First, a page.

Three Angels appear on the Baseball America Top 100 Prospects list.
Brandon Wood ranked #8, Nick Adenhart ranked #34, and Erick Aybar ranked #61.
Of particular interest were some analyses they performed in looking at the prospects. Not only are the formulae interesting on their own, but BA also calculated the average for the Top 100 Prospects so you get a measure of where the individual is in comparison to the rest of the elite.
Under the category "Learning to Drive," Wood finished first.
It can be easy to fixate on a minor leaguer’s walk percentage or on-base percentage, but sometimes a player’s ability to drive the ball — perhaps the most valuable tool — is overlooked. Raw extra-base-hit percentage will favor players in the extreme hitters’ environments, so we’ll present all the top 100 batters who exceeded the average by roughly one standard of deviation.
The formula was defined as extra-base hits divided by plate appearances (XBH/PA). Wood had 71 XBH in 522 PA for a XBH% of 13.6%. Contrast that with Alex Gordon, named by BA the #1 prospect in the Texas League in 2006 (Wood was #2). Gordon was 69/577 for a 11.9% XBH%. Gordon is about 13 months older than Wood. The Top 100 average was 10%.
I’ve written many times over the years about "Contactball," the Angels’ answer to the overhyped theories behind "Moneyball." Contactball means putting runners in motion while the batter makes contact, the idea being that it’s more important to score runs than it is to just take a walk.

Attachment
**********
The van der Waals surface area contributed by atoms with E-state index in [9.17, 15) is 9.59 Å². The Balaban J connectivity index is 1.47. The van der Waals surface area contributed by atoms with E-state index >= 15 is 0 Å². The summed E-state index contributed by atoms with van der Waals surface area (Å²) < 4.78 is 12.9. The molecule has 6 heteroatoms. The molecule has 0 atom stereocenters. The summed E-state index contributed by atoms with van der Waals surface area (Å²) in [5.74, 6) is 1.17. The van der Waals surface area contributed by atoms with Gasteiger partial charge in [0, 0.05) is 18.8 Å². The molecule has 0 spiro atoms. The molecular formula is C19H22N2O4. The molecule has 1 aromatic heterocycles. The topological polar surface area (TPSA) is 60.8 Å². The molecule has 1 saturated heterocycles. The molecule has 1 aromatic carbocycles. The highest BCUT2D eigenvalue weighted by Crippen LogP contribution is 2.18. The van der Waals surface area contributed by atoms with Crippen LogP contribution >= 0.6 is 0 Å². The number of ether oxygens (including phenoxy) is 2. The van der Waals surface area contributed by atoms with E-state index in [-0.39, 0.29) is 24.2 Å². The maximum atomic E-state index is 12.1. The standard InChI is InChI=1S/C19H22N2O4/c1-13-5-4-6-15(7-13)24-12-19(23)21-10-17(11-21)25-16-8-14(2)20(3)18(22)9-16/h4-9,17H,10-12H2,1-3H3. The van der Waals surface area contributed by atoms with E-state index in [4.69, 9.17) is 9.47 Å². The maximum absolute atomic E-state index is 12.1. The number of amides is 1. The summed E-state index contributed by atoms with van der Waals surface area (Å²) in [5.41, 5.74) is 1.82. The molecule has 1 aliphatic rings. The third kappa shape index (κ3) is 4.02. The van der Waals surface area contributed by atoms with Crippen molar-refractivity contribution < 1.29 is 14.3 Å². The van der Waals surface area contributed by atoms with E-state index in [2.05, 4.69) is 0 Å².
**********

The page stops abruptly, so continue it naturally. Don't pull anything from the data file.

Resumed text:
Of the top five players cited by BA, two were orignally acquired by the Angels. #1 was Alberto Callaspo, now with the Diamondbacks. #3 was his one-time Siamese Twin, Erick Aybar, probably destined for Triple-A Salt Lake this year. BA measured contact by the formula 1-(AB+SF). Callaspo had a contact percentage of 94.5%, while Aybar came in at 89.5%. The Top 100 average was 80%.
If you go to the other end and look at the "bottom five," Wood came in the worst at contact percentage with 67.7%. Brandon’s high strikeout rate is no secret, but a 21-year old in Double-A with the best power of any prospect is certainly a mitigating factor. Look at Mike Schmidt’s early career and you’ll see ugly strikeout rates too. He turned out all right.
On the pitching side, Adenhart ranked highly as well. Nick was #5 in "percentage of batters retired by groundout or strikeout." His percentage was 53.1%, with the Yankees’ Philip Hughes at 58.1%. The Top 100 average was 48%.
Nick ranked #3 in groundout percentage, measured as groundouts divided by groundouts plus flyouts GO/(GO+FO). Adenhart’s percentage was 61.2%. The Top 100 average was 52%.
If nothing else, the Top 100 list confirms that the Angels farm system is still producing top quality prospects.
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